Cluster munition casualties almost exclusively in Syria
Casualties from cluster munitions doubled in the last year and civilians accounted for nearly all of the victims, the UN and civil society partners said on Thursday.
Of nearly 1,000 victims identified in 10 countries, almost all were from Syria, according to the Cluster Munition Monitor 2017.
The real figure is much higher, according to overall editor Jeff Abramson.
He told journalists in Geneva that the cluster weapons continue to be used in Syria, causing an “extreme number of casualties”.
Here’s fellow report editor Loren Persi:
“The vast majority of those casualties occurred in Syria and mostly during attacks, there was really unrelenting use of cluster munitions in Syria and Syria has been the reason for the majority of cluster munition casualties since 2013, definitely. Actually in 2016 almost 90 per cent of the casualties occurred in Syria.”
The threat from cluster munitions is rarely short-lived, according to the report, which records casualties in places where the weapons have not been used for decades – including in South-East Asian countries such as Lao People’s Democratic Republic.
UK could do more on disability rights, say UN experts
Rights experts have urged the UK to do more to promote disability policy amid concerns that legislation is not being implemented adequately there.
The recommendation follows a dialogue on the issue at the UN in Geneva, which is home to the
Committee on the Rights of Persons with Disabilities.
The UK was one of a number of countries whose disability rights were examined by the panel, as part of a regular review.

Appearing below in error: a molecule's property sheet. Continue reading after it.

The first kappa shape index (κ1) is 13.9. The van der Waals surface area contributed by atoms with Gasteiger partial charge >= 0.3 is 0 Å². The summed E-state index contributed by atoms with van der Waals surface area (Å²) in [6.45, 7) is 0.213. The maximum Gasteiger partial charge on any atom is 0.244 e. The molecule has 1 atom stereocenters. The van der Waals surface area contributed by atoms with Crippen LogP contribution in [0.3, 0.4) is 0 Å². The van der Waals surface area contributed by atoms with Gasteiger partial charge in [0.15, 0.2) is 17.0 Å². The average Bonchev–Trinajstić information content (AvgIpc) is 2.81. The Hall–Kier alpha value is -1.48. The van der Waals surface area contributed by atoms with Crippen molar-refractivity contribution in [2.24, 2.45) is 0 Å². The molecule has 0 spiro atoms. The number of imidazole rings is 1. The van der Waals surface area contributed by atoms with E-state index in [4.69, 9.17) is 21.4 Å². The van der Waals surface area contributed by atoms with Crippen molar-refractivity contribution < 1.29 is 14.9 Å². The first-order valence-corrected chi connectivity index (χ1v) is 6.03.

Committee expert Stig Langvad described the Member State’s policy as “inconsistent”.
He said that the UK had failed to secure the rights of persons with disabilities, notably their independence.
“Persons with disabilities are in our view are not able to choose where to live, with whom to live and how to live. The funding is closed down by the State party and is transferred to the decentralised part of the State party and without additional funding. So persons with disabilities are still facing the risk of institutionalisation and not being able to live within the community.”
Many States considered the United Kingdom to be an example to follow, Mr Langvad added, which meant that that it had a “special obligation” to set high standards in accordance with international law.
Disabilities no barrier to Chinese performers at UN
And finally, staying with the theme of disabilities, a deaf and partially sighted musical dance act from China is putting the final touches to their performance at the UN.
The name of the troupe is My Dream.
They’ve toured the world and given more than 100 performances so far – but this is their first time at the UN in Geneva.
Here’s Wang Jing, Vice President of My Dream, taking time out from rehearsals, which look like much like any other dance act – except for the use of sign language:
“I’ve been working with them for over 30 years so I’m a founding member of this armed troupe. Back in those days no-one expected that anyone with disabilities could create such a great miracle and they are turning the impossible into the possible. I love our artists very much and I’m very excited and proud to have worked with them for so long.”
Wang Jing added that although people with disabilities face particular challenges, China was committed to improving their daily lives in education, employment, social security protection and human rights.
Daniel Johnson, United Nations, Geneva